After the captain leaves, Catelyn extracts an oath of silence from those who remain, and tell them of her sister’s claim that the Lannisters murdered Jon Arryn, and that Jaime Lannister was still in residence when Bran fell from the tower and might have thrown him. The men are shocked by the suggestion, but quickly begin to accept the possibility. While they consider, Catelyn is thinking ahead, and decides that someone needs to go to King’s Landing to warn Ned. And that someone was her. The men object, but she overrules their protests and decides to take Ser Rodrik with her on a quick trip to the south.
Hum. In the end, it wasn’t that much different. I need to practice more. Well, I snuck a few insults in, so I guess I’ll leave it like this. Well, to the review, and before I start with the selfish, arrogant bitch who POVs this chapter, there are a few others I want to focus on.
Starting with the hero of the chapter, the unnamed direwolf, who saves the day in no uncertain fashion. I was quite happy that he got to defend his friend, even if it involved saving his mother as well. At least she isn’t trying to keep them apart anymore, so hey, maybe the kid will survive after all.
And then there’s Robb. I’ve mentioned before that I don’t have a good handle on Robb; he’s been out of focus for most of the novel so far, except as something of a hothead. But in this chapter, we see him doing one thing that completely endears the boy to me: calling his mother out on her bullshit. It was a pure pleasure to see him point out to that bitch that she has other children, including a three year old, who also needed her help. And still that stupid creature…no, we’ll get to her in a moment. From this chapter, Robb obviously still has hotheaded tendencies, but he is doing his level best to discharge his duties, despite being only fourteen. So good for him.
I’m not sure what to make of Bran’s assassin. For a hired killer, he was not very professional. You should never talk to your victims, under almost any circumstance; just kill them and move on. Also, why did he have a ridiculously valuable dagger, completely out of character with the quality of its wielder? These discontinuities lead me to believe that he was a patsy, meant to fail in such a way as to lay suspicion exactly where it went. It doesn’t make a lot of sense, though, since the conclusion Catelyn et. al. jump to is exactly what had occurred. So yeah, very strange.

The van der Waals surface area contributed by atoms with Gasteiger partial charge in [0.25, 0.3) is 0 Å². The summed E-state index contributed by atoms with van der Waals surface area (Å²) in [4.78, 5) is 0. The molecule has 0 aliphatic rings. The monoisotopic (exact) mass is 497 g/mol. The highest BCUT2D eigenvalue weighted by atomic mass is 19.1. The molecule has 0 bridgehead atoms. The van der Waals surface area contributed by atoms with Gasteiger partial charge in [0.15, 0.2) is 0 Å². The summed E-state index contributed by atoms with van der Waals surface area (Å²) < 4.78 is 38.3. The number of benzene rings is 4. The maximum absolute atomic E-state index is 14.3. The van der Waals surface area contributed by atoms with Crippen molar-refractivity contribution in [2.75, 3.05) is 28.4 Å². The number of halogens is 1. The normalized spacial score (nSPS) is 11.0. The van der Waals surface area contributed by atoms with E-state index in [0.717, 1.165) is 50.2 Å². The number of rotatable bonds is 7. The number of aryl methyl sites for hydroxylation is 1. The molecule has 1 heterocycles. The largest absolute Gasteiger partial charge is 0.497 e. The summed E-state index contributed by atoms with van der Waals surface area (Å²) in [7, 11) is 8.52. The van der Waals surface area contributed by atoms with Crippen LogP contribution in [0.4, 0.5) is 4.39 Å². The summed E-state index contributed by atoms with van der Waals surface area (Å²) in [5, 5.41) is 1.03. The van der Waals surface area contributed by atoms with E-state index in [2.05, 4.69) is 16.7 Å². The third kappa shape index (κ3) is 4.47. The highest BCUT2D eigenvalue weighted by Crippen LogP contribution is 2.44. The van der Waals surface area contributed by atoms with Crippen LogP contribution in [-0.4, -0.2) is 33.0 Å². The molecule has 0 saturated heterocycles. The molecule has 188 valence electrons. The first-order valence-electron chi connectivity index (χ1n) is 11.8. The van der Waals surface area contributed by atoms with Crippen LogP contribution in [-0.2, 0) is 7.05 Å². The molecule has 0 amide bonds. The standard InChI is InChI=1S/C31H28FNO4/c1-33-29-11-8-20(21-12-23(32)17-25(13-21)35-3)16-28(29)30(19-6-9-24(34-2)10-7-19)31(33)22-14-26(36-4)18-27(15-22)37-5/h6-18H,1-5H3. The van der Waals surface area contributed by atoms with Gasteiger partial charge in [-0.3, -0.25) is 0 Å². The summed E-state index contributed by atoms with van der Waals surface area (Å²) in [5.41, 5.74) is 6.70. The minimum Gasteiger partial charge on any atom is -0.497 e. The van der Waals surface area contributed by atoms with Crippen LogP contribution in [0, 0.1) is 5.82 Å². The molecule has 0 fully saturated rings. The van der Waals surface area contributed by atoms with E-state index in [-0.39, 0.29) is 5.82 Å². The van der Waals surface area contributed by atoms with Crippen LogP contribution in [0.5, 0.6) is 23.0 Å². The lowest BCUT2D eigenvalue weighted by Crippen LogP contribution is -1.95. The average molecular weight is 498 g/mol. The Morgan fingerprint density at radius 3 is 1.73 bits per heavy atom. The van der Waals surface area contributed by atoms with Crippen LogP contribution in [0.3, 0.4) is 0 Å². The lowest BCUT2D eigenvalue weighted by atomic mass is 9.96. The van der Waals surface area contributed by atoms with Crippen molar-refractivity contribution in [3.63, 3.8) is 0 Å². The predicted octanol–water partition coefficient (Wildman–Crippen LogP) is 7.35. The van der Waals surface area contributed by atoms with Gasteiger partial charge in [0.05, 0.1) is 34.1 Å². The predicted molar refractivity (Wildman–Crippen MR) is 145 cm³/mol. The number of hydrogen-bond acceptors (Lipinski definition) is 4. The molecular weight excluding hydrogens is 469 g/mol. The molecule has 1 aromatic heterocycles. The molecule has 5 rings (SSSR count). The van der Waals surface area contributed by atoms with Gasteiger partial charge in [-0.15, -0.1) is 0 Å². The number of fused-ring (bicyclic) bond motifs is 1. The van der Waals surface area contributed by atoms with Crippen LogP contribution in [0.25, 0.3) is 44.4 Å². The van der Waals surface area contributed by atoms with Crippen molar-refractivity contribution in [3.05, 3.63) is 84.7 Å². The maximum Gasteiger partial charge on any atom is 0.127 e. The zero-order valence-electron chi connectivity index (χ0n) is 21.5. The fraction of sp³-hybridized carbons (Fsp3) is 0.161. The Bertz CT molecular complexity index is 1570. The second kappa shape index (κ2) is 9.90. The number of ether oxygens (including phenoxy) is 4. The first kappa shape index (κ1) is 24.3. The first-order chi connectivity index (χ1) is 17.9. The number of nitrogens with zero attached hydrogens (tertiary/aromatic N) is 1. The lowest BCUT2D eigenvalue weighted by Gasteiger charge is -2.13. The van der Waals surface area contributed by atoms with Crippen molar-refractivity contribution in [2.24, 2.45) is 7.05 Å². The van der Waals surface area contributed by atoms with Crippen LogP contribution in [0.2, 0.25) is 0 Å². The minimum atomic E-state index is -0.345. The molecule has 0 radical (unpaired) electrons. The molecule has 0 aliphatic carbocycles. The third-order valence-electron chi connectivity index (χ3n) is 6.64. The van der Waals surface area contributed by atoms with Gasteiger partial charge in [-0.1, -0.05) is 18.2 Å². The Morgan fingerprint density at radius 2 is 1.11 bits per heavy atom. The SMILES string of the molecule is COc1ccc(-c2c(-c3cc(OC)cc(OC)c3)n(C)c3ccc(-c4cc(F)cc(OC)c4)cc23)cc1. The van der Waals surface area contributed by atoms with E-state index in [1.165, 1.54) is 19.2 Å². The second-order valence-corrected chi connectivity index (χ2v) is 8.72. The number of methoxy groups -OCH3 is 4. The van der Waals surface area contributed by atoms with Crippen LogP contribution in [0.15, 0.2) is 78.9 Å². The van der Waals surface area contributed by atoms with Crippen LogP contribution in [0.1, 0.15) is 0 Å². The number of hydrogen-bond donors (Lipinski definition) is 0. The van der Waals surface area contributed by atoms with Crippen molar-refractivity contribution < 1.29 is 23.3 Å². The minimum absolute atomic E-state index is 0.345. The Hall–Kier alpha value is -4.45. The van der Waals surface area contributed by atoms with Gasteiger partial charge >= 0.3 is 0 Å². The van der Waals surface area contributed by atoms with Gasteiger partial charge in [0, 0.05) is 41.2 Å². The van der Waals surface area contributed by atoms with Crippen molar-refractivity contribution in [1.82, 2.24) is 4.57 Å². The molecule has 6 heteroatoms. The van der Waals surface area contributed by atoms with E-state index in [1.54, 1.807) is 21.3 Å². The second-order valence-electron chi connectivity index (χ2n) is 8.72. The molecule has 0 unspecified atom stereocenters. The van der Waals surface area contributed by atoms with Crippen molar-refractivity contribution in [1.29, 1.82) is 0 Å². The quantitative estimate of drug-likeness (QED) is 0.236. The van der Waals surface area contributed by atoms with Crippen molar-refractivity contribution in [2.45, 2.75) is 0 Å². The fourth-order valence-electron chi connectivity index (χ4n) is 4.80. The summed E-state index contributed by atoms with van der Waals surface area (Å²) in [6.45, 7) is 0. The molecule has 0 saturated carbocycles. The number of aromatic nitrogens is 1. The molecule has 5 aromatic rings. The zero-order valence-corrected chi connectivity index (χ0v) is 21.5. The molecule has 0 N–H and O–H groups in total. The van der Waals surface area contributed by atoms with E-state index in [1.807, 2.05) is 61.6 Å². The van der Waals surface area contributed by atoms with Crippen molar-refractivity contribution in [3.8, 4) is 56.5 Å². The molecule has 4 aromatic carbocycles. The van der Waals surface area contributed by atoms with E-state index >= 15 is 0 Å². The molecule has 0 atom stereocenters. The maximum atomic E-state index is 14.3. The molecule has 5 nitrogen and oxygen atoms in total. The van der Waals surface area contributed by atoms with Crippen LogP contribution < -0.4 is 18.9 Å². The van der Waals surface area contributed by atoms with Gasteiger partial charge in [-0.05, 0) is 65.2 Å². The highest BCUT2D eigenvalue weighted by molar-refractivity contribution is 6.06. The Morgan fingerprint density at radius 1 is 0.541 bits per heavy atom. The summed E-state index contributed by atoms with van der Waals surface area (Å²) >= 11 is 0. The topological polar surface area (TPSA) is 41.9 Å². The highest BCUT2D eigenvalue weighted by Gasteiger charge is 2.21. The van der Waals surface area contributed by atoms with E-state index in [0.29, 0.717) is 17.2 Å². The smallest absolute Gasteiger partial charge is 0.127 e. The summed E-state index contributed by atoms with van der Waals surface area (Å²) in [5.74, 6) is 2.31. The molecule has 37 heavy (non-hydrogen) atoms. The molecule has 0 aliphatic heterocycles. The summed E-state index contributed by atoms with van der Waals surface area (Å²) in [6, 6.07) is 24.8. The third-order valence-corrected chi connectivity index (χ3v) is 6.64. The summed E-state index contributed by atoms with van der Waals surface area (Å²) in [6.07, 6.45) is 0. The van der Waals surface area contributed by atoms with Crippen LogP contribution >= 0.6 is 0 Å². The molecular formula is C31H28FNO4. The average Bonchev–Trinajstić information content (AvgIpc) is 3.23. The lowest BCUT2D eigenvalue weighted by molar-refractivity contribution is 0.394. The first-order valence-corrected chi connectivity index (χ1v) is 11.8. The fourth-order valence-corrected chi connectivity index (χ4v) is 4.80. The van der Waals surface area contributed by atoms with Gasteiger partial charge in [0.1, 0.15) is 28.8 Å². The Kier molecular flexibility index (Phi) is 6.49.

And then, because there is no way to put it off any longer, we have Catelyn. Seven Despairs, but I hate this woman. So she’s having a mental breakdown, and all but realizes it, and is shirking her duties. But then! She is almost killed, and has to sleep for four days to recover. And when she wakes up, she is almost sane again, and not Bran-obsessed. So yay, she’s going to pick up the slack she dropped and resume her duties, right?
HELL NO! She is going to drum up a pretext (which is correct basically by coincidence) in order to drop everything in her son’s lap and go haring off to see her husband, in order to drop all her conspiracy theories on him. I don’t care that for the most part she’s probably right about what is happening, she is still not doing what she’s supposed to, which is supporting her underage son in his new position as Lord of the castle. Furthermore, she is taking one of the most experienced men still around with her when she goes. It’s like this woman wants things to go horribly wrong.
So, in my final analysis, she is an arrogant, selfish bitch, and I’m not going to have a lick of sympathy for her when it all blows up in her face. Sorry Starks, but this woman has screwed you.
Huh. It’s almost boring to rag on her when there is no one to defend her.
And what defense could there be?
YIP! …Oh, Fang of Shadow. How did you manage to sneak up on me here?
Fang of Shadow: It is a gift.
I guess. So, is that spirit up to something?
Fang of Shadow: No, Dark One. I returned because I smell your discontent. The spirit sits in one of the Empty Spaces, and seems to be talking to herself.
Well, that’s somewhat worrisome, but I suppose it could be wor…waitasec, herself!?
Fang of Shadow: Did you not know?
Of course not! It’s a discorporate spirit, how could it possibly have a gender?
Fang of Shadow: I cannot answer your question, but I smell what I smell.
Fang of Shadow: As you say. But Dark One, for what reason are you discontent?
Just bored, I think. As it turns out, it’s boring to hate people.
Fang of Shadow: I will have to take you at your word. I know neither hate nor boredom.
Lucky you. I suppose mild concern is more your style. Anyway, I’m going to wrap this entry up. Unless you have anything else to say?
Fang of Shadow: Hmm. Profit from her bad example, and attend your duties.
Ah, of course, well spoken. I will go back to lurking, then.
Fang of Shadow: I’m not quite certain that is what I meant, but rest well, Dark One.
Next time: The most delusion Stark arrives!
…Duty, huh? But what is my duty here?
I do not know. What do you intend?